353 F2d 169 National Union Fire Insurance Company of Pittsburgh Pennsylvania v. D & L Construction Co
353 F.2d 169
NATIONAL UNION FIRE INSURANCE COMPANY OF PITTSBURGH,
D & L CONSTRUCTION CO. et al., Appellees.
D & L CONSTRUCTION CO. et al., Appellants,
NATIONAL UNION FIRE INSURANCE COMPANY OF PITTSBURGH,
Nos. 18013, 18014.
United States Court of Appeals Eighth Circuit.
Nov. 18, 1965, Rehearing Denied Dec. 27, 1965.
Douglas Stripp and Clayton R. Smalley, Kansas City, Mo., for the National Union Fire Ins. Co. of Pittsburgh.
John A. Biersmith, Kansas City, Mo., for the D & L Construction Co., et al., on brief with Charles J. Fraas, Jr., Kansas City, Mo.
Before VOGEL, Chief Judge, and VAN OOSTERHOUT and MEHAFFY, Circuit judges.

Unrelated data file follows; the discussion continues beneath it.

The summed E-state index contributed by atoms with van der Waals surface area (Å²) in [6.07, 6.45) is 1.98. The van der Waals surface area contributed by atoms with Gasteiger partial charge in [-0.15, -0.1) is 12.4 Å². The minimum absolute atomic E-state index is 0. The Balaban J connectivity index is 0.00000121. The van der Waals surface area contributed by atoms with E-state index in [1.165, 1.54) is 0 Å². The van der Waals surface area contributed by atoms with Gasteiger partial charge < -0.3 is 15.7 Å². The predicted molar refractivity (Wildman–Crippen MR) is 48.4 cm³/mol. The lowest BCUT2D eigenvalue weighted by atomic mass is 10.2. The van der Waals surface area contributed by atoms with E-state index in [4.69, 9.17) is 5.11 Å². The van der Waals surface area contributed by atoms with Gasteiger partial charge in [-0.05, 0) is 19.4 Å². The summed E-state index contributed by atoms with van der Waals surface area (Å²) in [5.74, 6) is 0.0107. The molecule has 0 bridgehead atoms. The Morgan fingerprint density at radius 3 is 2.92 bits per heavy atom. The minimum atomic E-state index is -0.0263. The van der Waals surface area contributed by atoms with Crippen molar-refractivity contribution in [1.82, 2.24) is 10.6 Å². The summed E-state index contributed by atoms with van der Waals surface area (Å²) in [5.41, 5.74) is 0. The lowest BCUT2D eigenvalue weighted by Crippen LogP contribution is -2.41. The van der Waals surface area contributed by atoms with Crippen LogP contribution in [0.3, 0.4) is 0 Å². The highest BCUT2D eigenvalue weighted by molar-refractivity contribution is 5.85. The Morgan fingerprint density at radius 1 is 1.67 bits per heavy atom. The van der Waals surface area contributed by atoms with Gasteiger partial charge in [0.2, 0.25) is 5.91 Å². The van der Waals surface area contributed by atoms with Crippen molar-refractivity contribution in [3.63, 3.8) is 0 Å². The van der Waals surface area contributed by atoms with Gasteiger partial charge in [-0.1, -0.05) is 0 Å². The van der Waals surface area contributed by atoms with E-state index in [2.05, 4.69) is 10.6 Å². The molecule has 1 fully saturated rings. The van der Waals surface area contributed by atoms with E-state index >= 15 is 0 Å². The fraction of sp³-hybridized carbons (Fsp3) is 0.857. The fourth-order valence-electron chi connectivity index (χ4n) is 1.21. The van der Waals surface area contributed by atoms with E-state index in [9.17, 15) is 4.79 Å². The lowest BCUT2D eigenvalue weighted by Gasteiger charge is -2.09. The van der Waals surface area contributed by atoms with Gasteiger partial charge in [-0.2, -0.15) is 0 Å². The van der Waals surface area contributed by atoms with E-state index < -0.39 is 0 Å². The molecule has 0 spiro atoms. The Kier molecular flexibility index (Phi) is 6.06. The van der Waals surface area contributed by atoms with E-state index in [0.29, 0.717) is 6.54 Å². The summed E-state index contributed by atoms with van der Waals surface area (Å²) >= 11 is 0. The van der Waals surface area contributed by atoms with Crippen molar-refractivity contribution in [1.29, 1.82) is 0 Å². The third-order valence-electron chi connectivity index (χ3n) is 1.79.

VAN OOSTERHOUT, Circuit Judge.
National Union Fire Insurance Company of Pittsburgh, Pennsylvania (National) appeals from a judgment entered in favor of D & L Construction Company and Associates (D & L) for $711,528.55, such judgment being for the principal amount of bonds issued by National on behalf of Mojave Electric Company (Mojave) and determined by the court to be in the amount of $530,000 plus attorneys' fees and interest. D & L is the prime contractor on a contract awarded it under the Capehart Act, 42 U.S.C.A. 1594 et seq., for the building of 700 residential units at Fort Leonard Wood, Missouri. Mojave had two subcontracts on the project; one for $200,000 for the exterior electrical work and another for $330,000 for interior electrical work. National was the compensated surety on the payment and performance bonds demanded by and furnished to D & L, the prime contractor, on behalf of Mojave. National executed and delivered to D & L four bonds totalling $1,060,000, to-wit, (1) a performance bond on the $330,000 interior contract; (2) a payment bond on the $330,000 interior contract; (3) a performance bond of $200,000 on the exterior contract; and (4) a payment bond of $200,000 on the exterior contract.